Date of Award

Spring 2022

Project Type


Program or Major

Civil Engineering

Degree Name

Master of Science

First Advisor

Thomas P Ballestero

Second Advisor

James Houle

Third Advisor

Alison Watts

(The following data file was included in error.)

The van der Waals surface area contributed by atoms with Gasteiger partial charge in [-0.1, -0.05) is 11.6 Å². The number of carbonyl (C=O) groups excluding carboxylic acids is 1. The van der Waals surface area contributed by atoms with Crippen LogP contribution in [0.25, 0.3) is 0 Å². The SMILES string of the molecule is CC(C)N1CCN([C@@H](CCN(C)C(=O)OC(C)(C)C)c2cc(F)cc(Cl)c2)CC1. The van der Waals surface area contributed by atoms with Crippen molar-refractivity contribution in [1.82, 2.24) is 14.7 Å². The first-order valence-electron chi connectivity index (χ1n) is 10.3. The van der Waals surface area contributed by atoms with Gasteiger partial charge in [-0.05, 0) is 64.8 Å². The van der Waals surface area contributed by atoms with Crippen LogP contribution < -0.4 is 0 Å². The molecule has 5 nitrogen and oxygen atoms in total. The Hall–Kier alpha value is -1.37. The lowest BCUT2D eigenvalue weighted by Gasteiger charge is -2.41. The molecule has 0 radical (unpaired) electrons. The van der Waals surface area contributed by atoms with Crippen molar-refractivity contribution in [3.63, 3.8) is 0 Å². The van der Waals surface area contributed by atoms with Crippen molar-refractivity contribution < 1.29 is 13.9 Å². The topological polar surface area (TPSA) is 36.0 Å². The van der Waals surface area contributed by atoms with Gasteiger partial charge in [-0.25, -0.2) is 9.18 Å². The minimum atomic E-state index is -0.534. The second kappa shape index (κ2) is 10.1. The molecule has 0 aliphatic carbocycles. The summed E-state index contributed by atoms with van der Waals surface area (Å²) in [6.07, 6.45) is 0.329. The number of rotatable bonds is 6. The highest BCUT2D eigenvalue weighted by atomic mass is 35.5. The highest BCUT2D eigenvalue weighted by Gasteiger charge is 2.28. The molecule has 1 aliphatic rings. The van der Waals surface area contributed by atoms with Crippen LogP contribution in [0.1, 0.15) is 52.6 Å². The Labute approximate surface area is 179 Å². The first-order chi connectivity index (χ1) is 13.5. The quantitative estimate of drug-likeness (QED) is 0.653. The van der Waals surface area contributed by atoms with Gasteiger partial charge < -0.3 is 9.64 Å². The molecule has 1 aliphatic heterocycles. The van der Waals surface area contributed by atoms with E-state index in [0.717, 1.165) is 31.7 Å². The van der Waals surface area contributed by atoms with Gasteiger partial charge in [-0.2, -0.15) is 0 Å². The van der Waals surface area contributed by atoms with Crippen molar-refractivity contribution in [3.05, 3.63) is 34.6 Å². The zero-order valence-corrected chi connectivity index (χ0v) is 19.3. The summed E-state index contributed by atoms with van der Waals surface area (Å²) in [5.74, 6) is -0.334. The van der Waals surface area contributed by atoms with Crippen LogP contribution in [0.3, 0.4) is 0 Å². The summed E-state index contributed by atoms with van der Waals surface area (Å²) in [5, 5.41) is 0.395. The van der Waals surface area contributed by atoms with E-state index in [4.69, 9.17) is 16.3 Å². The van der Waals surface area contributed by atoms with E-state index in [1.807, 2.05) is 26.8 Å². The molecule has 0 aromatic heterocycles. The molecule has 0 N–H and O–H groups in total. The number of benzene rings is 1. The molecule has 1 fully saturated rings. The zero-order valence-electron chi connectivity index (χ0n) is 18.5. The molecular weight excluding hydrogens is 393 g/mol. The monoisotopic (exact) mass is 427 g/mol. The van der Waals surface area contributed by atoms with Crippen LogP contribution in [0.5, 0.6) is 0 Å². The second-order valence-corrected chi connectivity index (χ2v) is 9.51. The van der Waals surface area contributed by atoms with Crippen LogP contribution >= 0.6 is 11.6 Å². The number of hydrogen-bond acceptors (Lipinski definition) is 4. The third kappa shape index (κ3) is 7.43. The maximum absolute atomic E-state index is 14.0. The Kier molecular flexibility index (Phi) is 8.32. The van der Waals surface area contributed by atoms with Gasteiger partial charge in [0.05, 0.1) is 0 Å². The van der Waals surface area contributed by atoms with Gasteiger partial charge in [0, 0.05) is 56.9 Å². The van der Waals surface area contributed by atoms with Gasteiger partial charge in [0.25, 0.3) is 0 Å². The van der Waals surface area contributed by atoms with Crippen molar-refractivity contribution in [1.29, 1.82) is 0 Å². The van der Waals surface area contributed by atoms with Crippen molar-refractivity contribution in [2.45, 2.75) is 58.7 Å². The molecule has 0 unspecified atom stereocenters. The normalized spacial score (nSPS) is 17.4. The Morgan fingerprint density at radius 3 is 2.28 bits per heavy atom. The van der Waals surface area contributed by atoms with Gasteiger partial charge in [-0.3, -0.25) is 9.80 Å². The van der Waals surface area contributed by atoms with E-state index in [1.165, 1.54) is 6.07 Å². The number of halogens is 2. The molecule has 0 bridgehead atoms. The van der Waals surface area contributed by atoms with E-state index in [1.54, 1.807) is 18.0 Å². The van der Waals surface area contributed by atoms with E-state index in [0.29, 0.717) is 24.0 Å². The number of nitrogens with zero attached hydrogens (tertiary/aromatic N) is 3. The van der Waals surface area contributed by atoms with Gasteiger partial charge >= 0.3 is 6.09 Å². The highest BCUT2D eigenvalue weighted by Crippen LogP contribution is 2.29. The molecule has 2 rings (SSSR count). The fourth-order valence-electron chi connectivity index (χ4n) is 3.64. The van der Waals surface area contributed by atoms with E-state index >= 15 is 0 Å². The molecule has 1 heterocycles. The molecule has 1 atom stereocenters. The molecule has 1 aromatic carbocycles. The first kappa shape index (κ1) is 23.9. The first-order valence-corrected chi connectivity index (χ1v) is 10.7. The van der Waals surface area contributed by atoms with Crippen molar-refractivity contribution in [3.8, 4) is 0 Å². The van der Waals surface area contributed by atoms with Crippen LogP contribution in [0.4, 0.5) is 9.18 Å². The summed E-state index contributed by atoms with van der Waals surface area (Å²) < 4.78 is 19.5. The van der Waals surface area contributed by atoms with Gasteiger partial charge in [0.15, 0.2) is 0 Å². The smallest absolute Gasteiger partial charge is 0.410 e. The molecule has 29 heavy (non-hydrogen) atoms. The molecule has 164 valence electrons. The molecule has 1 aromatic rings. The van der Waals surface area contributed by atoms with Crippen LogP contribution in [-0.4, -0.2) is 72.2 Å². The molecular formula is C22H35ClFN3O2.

Recent studies have found that wetland ecosystems such as mangrove forests, tidal salt marshes, and seagrass beds serve as substantial carbon sinks. Carbon stored in the terrestrial environment rather than in the atmosphere has significant climate implications. Stormwater bioretention systems are intended to hydrologically manage urban runoff as well as reduce pollutant loading to receiving waters. In addition, bioretention systems may represent a significant sink of carbon. This secondary ecosystem service could be used as carbon credits to offset the global increase in carbon emissions. Soil samples were taken at varying depths and locations at 8 salt marsh and 21 stormwater bioretention sites. The samples were then subjected to the loss on ignition (LOI) ASTM test D2974-87. It was found that the top 0-10cm of bioretention soil has statistically similar carbon content to salt marsh soils at the same depth. It was also found that geographic site location may influence carbon content as well as carbon accumulation. Despite the magnitude difference in carbon content between bioretention sites, these constructed systems followed similar patterns with carbon content compared with depth. The upper soil layers of these systems have greater carbon content than the deeper layers. These findings indicate that carbon storage and accumulation differ across bioretention sites, but the top layers of these systems store carbon at a level comparable to natural salt marshes. This secondary benefit of these systems may make them more attractive in a more climate-conscious environment.